How to Support Friends Who Are Struggling With Their Mental Health

College, and all that it brings—intense socializing, moving away from home for the first time, the pressure of high level study—can present a huge challenge to some people. Lots of students find it hard to regulate their mental health, and mild to moderate depression and anxiety are very common amongst college students. If one (or more) of your friends is struggling with low mood or anxiety, here are some simple ways you can support them, without taking on a load of added pressure and stress which might threaten your own mental health.

Listen (with boundaries)

One of the most important, useful things you can do is listen to your friend in need. This means putting your phone down, turning to face them and actively listening while they talk. You shouldn’t feel pressure to come up with the perfect response or answer – most people are not really looking for us to fix their problems, knowing that someone cares enough to listen is often enough. Also, if you’re feeling like you’re starting to spend all of your time listening to one or two close friends, set some boundaries and take back some time for yourself—after all, you’re their friend, not their therapist.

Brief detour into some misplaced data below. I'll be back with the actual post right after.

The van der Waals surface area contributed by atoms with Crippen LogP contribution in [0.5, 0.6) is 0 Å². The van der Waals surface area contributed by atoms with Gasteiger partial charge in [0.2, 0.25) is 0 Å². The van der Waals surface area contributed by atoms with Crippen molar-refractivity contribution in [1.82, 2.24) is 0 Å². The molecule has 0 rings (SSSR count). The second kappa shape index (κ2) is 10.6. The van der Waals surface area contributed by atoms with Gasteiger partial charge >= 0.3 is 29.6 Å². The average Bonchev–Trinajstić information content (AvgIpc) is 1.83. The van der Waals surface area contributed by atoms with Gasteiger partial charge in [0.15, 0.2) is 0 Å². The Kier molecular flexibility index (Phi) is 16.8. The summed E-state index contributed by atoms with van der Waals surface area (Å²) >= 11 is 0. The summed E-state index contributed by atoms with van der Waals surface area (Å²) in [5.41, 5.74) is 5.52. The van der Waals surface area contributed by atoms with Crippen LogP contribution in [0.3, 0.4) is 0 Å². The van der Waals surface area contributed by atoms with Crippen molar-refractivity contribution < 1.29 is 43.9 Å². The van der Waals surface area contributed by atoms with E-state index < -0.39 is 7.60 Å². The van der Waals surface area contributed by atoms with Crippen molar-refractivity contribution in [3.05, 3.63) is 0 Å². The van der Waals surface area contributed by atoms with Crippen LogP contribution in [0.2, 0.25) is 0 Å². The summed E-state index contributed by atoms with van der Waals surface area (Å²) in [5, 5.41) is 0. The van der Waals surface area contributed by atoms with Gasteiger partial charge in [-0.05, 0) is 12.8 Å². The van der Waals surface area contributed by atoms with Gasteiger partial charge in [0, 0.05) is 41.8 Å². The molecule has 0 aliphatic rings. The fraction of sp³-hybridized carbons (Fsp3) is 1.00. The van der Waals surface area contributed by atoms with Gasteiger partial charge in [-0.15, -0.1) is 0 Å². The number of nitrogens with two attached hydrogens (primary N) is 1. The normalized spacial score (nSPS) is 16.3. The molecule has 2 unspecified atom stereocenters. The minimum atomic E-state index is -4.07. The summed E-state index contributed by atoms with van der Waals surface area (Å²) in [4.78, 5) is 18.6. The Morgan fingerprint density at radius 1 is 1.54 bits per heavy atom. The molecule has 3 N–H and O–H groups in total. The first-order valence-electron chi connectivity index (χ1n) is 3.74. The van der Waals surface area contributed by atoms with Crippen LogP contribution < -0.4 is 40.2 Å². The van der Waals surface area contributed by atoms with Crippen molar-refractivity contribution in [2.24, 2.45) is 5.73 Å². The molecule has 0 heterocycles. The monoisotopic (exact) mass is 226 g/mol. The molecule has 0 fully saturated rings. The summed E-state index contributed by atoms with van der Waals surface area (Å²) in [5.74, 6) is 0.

Seek Professional Support

If someone you know is struggling, it really is important to recognize when a professional may need to step in. You don’t want to overstep your role or take on more than you mean to, but if you’re seriously worried about your friend it’s probably worth seeking out support from somebody at your college, or maybe even consider making contact with your friend’s family to make them aware of what’s going on.

Plan Some Activities

If someone is suffering from mild depression or anxiety, sometimes all they need is for someone else to suggest some fun, stress-busting activities. Whether you plan a picnic in the local park for your study group, a day out shopping, or a coffee morning for your closest pals, inviting your friend to a few fun events can be enough to get them out of a rut.

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